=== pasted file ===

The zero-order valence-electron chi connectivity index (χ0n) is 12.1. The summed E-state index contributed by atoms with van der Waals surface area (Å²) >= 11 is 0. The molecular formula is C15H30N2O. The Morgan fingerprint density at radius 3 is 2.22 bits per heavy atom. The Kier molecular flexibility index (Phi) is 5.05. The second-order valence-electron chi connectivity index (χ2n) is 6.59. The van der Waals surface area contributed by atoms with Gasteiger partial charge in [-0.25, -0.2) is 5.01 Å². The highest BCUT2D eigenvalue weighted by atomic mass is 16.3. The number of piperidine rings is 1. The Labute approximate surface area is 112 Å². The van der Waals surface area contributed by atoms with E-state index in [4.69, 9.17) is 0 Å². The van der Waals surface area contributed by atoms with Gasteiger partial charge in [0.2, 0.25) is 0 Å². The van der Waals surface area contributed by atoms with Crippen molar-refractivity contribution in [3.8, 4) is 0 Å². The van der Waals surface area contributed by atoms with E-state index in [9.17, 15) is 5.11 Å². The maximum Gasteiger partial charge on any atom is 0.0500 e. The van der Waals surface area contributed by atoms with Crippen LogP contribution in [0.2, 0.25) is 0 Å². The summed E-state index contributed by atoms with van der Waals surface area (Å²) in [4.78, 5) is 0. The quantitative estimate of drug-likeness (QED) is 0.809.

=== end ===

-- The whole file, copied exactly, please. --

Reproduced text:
The zero-order valence-electron chi connectivity index (χ0n) is 12.1. The summed E-state index contributed by atoms with van der Waals surface area (Å²) >= 11 is 0. The molecular formula is C15H30N2O. The Morgan fingerprint density at radius 3 is 2.22 bits per heavy atom. The Kier molecular flexibility index (Phi) is 5.05. The second-order valence-electron chi connectivity index (χ2n) is 6.59. The van der Waals surface area contributed by atoms with Gasteiger partial charge in [-0.25, -0.2) is 5.01 Å². The highest BCUT2D eigenvalue weighted by atomic mass is 16.3. The number of piperidine rings is 1. The Labute approximate surface area is 112 Å². The van der Waals surface area contributed by atoms with E-state index in [4.69, 9.17) is 0 Å². The van der Waals surface area contributed by atoms with Gasteiger partial charge in [0.2, 0.25) is 0 Å². The van der Waals surface area contributed by atoms with Crippen molar-refractivity contribution in [3.8, 4) is 0 Å². The van der Waals surface area contributed by atoms with E-state index in [9.17, 15) is 5.11 Å². The maximum Gasteiger partial charge on any atom is 0.0500 e. The van der Waals surface area contributed by atoms with Crippen LogP contribution in [0.2, 0.25) is 0 Å². The summed E-state index contributed by atoms with van der Waals surface area (Å²) in [4.78, 5) is 0. The quantitative estimate of drug-likeness (QED) is 0.809.